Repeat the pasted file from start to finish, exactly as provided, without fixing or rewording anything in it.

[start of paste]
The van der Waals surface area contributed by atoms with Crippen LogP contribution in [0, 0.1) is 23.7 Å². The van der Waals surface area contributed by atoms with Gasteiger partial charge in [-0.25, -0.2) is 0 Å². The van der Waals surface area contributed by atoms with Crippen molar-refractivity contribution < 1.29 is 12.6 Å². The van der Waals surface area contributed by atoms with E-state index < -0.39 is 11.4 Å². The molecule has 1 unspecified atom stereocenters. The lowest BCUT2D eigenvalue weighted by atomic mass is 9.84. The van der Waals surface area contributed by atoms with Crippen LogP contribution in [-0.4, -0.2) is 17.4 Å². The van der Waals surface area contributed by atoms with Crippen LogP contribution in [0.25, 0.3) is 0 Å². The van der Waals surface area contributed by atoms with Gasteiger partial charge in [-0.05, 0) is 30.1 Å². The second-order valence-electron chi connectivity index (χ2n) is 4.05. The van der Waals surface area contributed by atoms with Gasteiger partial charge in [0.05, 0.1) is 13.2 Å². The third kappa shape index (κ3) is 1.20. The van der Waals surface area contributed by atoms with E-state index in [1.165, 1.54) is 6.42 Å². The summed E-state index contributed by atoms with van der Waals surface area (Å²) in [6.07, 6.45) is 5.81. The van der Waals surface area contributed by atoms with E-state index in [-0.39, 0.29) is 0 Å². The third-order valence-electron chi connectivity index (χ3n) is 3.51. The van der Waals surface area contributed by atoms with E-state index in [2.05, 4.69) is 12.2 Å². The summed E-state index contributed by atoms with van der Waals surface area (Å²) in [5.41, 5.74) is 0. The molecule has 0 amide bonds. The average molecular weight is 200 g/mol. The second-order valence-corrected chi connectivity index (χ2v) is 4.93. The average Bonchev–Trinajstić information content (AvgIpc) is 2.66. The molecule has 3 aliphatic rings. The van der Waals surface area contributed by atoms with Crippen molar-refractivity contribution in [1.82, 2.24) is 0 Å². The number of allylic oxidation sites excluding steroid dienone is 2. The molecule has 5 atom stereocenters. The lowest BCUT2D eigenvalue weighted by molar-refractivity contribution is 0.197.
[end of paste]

The van der Waals surface area contributed by atoms with Crippen LogP contribution in [0, 0.1) is 23.7 Å². The van der Waals surface area contributed by atoms with Gasteiger partial charge in [-0.25, -0.2) is 0 Å². The van der Waals surface area contributed by atoms with Crippen molar-refractivity contribution < 1.29 is 12.6 Å². The van der Waals surface area contributed by atoms with E-state index < -0.39 is 11.4 Å². The molecule has 1 unspecified atom stereocenters. The lowest BCUT2D eigenvalue weighted by atomic mass is 9.84. The van der Waals surface area contributed by atoms with Crippen LogP contribution in [-0.4, -0.2) is 17.4 Å². The van der Waals surface area contributed by atoms with Crippen LogP contribution in [0.25, 0.3) is 0 Å². The van der Waals surface area contributed by atoms with Gasteiger partial charge in [-0.05, 0) is 30.1 Å². The second-order valence-electron chi connectivity index (χ2n) is 4.05. The van der Waals surface area contributed by atoms with Gasteiger partial charge in [0.05, 0.1) is 13.2 Å². The third kappa shape index (κ3) is 1.20. The van der Waals surface area contributed by atoms with E-state index in [1.165, 1.54) is 6.42 Å². The summed E-state index contributed by atoms with van der Waals surface area (Å²) in [6.07, 6.45) is 5.81. The van der Waals surface area contributed by atoms with E-state index in [-0.39, 0.29) is 0 Å². The third-order valence-electron chi connectivity index (χ3n) is 3.51. The van der Waals surface area contributed by atoms with E-state index in [2.05, 4.69) is 12.2 Å². The summed E-state index contributed by atoms with van der Waals surface area (Å²) in [5.41, 5.74) is 0. The molecule has 0 amide bonds. The average molecular weight is 200 g/mol. The second-order valence-corrected chi connectivity index (χ2v) is 4.93. The average Bonchev–Trinajstić information content (AvgIpc) is 2.66. The molecule has 3 aliphatic rings. The van der Waals surface area contributed by atoms with Crippen molar-refractivity contribution in [1.82, 2.24) is 0 Å². The number of allylic oxidation sites excluding steroid dienone is 2. The molecule has 5 atom stereocenters. The lowest BCUT2D eigenvalue weighted by molar-refractivity contribution is 0.197.